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Europe’s boat people: maritime cooperation in the Mediterranean

15 July 2000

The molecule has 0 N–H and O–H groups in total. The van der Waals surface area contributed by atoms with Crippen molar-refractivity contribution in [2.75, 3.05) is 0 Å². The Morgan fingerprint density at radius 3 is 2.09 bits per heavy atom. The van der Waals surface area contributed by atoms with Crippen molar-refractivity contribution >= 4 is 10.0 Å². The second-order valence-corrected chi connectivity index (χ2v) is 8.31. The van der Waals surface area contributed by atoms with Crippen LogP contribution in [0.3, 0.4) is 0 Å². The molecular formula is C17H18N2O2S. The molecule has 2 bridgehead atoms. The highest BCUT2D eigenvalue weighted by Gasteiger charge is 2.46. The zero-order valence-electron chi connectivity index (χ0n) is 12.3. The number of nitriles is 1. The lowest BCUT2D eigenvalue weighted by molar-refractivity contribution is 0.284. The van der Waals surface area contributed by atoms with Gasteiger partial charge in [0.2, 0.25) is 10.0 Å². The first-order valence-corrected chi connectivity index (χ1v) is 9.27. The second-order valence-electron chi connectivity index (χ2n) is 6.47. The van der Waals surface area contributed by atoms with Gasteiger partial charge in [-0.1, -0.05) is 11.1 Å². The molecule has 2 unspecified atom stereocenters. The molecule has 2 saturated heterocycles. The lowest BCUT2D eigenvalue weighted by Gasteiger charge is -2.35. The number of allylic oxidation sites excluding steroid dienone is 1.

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Immigration is certainly not a risk in itself: European countries need the contribution made by immigrant workers, and it is desirable that Europe’s doors remain open in a concerted, controlled way. On the other hand, illegal immigration presents a double risk to the stability of European countries and the security of the clandestine immigrants, who often undertake this adventure at the risk of their lives. This Chaillot Paper looks at the question of ‘boat people’ in Europe, a recurring phenomenon in Europe for the last few years in the Mediterranean in particular, off the coasts of France, Italy and Spain. In addition to a lack of legal and political rulings on the status of these clandestine seafarers, there are often human tragedies that the European democracies are powerless to prevent. Michael Pugh, Reader in International Relations at the University of Plymouth and an Institute senior visiting fellow in 1999, is without doubt one of the specialists best qualified to analyse this phenomenon of boat people, a problem that is dealt with in the western Mediterranean by the navies of the countries concerned. These of course have a long tradition of giving help at sea and assistance to the civil authorities, and are linked by many bilateral and multinational cooperative agreements. However, the rise in the number of refugees at sea that can be expected, in the context of the development of the European Union’s common security policy, calls for a strengthening of cooperation among European navies on the one hand and with those of countries to the south of the Mediterranean on the other.